The pathophysiology of rare inherited gene mutations
Our group studies how inherited DNA mutations lead to clinical disorders. In most of these cases the mutations we study occur only rarely, and in some cases have never before been reported in human disease. The spectrum of the clinical phenotypes we study is very wide and includes patients with metabolic disorders, brain abnormalities, dysmorphism and developmental defects, as well as bone marrow failure and cytopenia. In some of these cases we are also interested in the potential links of these mutations to developing cancer. In many of the genes we study we are focusing on how the mutations impair aspects of mitochondrial and cytoplasmic ribosome biogenesis, mRNA transport, and the translation of mRNA into protein.
This position will also focus on a project aimed at correcting single gene mutations in patients with a rare bone marrow failure disorder using CRISPR-Cas9. This translational aspect of the position will require working with inducible pluripotent stem cells (iPSCs).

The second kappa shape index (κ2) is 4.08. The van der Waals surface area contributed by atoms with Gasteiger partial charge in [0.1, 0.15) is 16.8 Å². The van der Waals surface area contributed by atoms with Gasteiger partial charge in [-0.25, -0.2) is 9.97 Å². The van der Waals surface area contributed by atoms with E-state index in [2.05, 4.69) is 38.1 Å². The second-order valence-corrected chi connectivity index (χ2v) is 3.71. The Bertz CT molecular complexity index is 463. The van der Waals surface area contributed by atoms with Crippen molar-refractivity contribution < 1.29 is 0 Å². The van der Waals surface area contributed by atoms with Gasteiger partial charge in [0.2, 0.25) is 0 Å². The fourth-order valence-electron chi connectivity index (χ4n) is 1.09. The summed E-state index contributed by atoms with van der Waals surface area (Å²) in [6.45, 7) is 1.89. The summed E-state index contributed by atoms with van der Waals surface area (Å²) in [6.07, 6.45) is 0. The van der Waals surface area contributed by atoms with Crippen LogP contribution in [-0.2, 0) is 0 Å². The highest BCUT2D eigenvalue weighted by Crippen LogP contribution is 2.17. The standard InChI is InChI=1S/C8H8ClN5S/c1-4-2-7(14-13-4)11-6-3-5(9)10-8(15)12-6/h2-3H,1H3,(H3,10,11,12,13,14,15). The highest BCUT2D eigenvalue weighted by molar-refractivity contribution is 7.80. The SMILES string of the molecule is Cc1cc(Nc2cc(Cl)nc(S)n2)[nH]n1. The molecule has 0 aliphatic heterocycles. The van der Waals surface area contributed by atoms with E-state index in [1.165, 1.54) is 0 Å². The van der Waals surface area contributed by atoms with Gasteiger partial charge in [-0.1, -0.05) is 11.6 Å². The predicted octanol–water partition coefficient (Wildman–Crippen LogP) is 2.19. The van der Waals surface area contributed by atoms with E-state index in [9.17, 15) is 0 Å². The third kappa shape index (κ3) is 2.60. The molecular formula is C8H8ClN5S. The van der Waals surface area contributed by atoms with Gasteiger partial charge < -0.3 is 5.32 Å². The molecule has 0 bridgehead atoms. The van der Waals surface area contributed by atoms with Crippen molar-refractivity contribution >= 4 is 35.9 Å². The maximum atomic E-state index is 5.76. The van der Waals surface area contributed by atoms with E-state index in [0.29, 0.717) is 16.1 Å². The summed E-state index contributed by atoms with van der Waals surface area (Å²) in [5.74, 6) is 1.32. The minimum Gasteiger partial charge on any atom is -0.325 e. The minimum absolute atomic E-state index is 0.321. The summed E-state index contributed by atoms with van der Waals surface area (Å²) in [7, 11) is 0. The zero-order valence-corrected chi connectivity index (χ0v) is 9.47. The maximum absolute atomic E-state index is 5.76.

The technician for this position will be responsible for developing assays in cellular models and primary patient cells for studying how the mutation or loss of different genes leads to specific cellular phenotypes. The techniques that will be used in these assays will include generating CRISPR-Cas9 knockout and immortalized cell lines, subcloning, qPCR, western blotting, next-generation RNA sequencing, polysome profiling, confocal microscopy, metabolic profiling, and others.
We have an extensive clinical network of patient samples and this position offers a unique and exciting opportunity to study the molecular mechanisms of undescribed gene mutations. Moreover, the translational aspect of the project will bring an opportunity to build the groundwork for developing future cures for these patients.
This job comes from a partnership with Science Magazine and